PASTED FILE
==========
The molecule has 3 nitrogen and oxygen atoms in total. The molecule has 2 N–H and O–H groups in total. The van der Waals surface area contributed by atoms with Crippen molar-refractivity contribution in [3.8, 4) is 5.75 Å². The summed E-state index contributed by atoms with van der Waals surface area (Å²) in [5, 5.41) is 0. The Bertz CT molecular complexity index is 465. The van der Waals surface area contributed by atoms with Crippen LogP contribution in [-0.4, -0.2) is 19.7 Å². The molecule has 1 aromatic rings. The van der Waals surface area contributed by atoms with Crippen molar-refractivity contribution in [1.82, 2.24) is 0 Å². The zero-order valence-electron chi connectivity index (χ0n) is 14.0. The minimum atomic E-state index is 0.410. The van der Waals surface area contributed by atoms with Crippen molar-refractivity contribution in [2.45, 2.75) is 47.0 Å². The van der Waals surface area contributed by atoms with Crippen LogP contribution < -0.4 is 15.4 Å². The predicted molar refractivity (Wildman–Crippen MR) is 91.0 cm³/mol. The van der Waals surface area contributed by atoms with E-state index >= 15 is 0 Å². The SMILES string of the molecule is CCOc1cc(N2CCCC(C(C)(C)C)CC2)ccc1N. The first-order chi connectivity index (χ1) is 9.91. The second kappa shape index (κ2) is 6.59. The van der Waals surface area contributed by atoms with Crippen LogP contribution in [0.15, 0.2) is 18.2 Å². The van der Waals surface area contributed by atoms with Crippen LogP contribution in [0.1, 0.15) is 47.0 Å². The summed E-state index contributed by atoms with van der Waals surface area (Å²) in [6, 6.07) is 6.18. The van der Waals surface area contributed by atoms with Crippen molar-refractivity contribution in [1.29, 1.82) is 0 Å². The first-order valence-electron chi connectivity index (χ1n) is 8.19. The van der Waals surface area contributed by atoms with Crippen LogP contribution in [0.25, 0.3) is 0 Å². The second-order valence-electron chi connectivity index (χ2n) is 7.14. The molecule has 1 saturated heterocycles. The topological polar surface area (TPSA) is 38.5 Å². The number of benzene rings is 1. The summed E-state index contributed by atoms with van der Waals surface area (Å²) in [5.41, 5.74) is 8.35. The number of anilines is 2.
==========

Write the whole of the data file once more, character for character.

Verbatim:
The molecule has 3 nitrogen and oxygen atoms in total. The molecule has 2 N–H and O–H groups in total. The van der Waals surface area contributed by atoms with Crippen molar-refractivity contribution in [3.8, 4) is 5.75 Å². The summed E-state index contributed by atoms with van der Waals surface area (Å²) in [5, 5.41) is 0. The Bertz CT molecular complexity index is 465. The van der Waals surface area contributed by atoms with Crippen LogP contribution in [-0.4, -0.2) is 19.7 Å². The molecule has 1 aromatic rings. The van der Waals surface area contributed by atoms with Crippen molar-refractivity contribution in [1.82, 2.24) is 0 Å². The zero-order valence-electron chi connectivity index (χ0n) is 14.0. The minimum atomic E-state index is 0.410. The van der Waals surface area contributed by atoms with Crippen molar-refractivity contribution in [2.45, 2.75) is 47.0 Å². The van der Waals surface area contributed by atoms with Crippen LogP contribution < -0.4 is 15.4 Å². The predicted molar refractivity (Wildman–Crippen MR) is 91.0 cm³/mol. The van der Waals surface area contributed by atoms with E-state index >= 15 is 0 Å². The SMILES string of the molecule is CCOc1cc(N2CCCC(C(C)(C)C)CC2)ccc1N. The first-order chi connectivity index (χ1) is 9.91. The second kappa shape index (κ2) is 6.59. The van der Waals surface area contributed by atoms with Crippen LogP contribution in [0.15, 0.2) is 18.2 Å². The van der Waals surface area contributed by atoms with Crippen LogP contribution in [0.1, 0.15) is 47.0 Å². The summed E-state index contributed by atoms with van der Waals surface area (Å²) in [6, 6.07) is 6.18. The van der Waals surface area contributed by atoms with Crippen molar-refractivity contribution in [1.29, 1.82) is 0 Å². The first-order valence-electron chi connectivity index (χ1n) is 8.19. The van der Waals surface area contributed by atoms with Crippen LogP contribution in [0.25, 0.3) is 0 Å². The second-order valence-electron chi connectivity index (χ2n) is 7.14. The molecule has 1 saturated heterocycles. The topological polar surface area (TPSA) is 38.5 Å². The number of benzene rings is 1. The summed E-state index contributed by atoms with van der Waals surface area (Å²) in [5.41, 5.74) is 8.35. The number of anilines is 2.